The family s known non-conformist, Bart, is the only male, other than Homer, in the drawing. He is wearing a white button down shirt, an orange tie, and his skin-toned hair is spiked. Previously in American culture, spiked hair has been associated with Punk or Ska music. Recently, blond spiked hair might be labeled as Back Street, often thought of as pretty boy and associated with pop music. Not only is Bart looking in a direction opposite of his family, his entire body is turned. He is placed in the front center of the drawing. The artist seems to make Bart the center of attention, perhaps exaggerating America s love for (or past love for) the male child. Neither of Bart s parents criticizes him for his behavior, perhaps implying that it is okay to act out if you are male. One may assume that Groening is using his depiction of Bart to criticize the celebrated position of the young, light-skinned young male of American society.
Finally, in the lower left hand corner of the page is a wide-eyed, seemingly fearful baby. She is wearing a blue dress (one that coincidentally matches her father s jacket) and bow; moreover, she could easily be overlooked. Maggie is placed on her father s lap, and yet he does not appear to be holding her. Moreover, to her immediate left is her brother, surrounding her in males. Perhaps Groening is commenting on the prevalence of men in society, noting that if one is not careful she may find herself surrounded by, and perhaps even under the influence of, men. Maggie, through the innate innocence of a child, may be the only honest presentation in the portrait. One may wonder what the eyes of this baby fear, and what she sees that the reader cannot.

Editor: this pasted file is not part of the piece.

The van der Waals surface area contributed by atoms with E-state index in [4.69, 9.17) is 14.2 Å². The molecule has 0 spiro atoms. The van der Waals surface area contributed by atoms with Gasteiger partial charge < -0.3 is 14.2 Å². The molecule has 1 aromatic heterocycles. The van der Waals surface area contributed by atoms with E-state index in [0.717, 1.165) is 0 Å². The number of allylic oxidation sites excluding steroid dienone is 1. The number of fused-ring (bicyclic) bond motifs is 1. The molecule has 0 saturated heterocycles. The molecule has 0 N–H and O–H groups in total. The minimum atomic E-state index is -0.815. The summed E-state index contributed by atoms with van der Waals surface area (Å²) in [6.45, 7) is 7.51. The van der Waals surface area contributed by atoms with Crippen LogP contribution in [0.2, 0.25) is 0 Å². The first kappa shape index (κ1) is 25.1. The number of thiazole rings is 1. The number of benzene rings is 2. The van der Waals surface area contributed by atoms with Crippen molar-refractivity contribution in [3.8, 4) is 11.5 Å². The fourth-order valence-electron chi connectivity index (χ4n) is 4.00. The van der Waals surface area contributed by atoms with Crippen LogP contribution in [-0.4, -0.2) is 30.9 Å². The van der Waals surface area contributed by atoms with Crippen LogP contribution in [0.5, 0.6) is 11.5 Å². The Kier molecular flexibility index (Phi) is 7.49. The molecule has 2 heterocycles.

Through Groening s depiction of the Simpson family, he is able to both portray and combat many of the negative stereotypes within society. Maggie serves to represent the unseen what the rest of the family refuses to acknowledge. Georgina Kleege, author of Call It Blindness , describes the inherent desire to ignore the different and the uncomfortable in hopes that it will disappear. Don t stare. Don t look at that. Close your eyes and it will all go away. Out of sight, out of mind . . . What you can t see can t hurt you, can t matter, doesn t exist (405). Groening makes it impossible for his reader to ignore the uncomfortable he brings stereotypes to the forefront, and comically challenges there meaning. Groening realizes that the best way to understand one s self is to laugh not only at each other, but also at one s own faults and failures. By creating a mock society, and presenting a family that lives in it, Groening can indirectly critique a culture and, consequently, have a direct effect on humanity.
Hurston, Zora. How It Feels To be Colored Me. Lunsford. 384 388.
Kleege, Georgina. Call It Blindness. Lunsford. 387 407.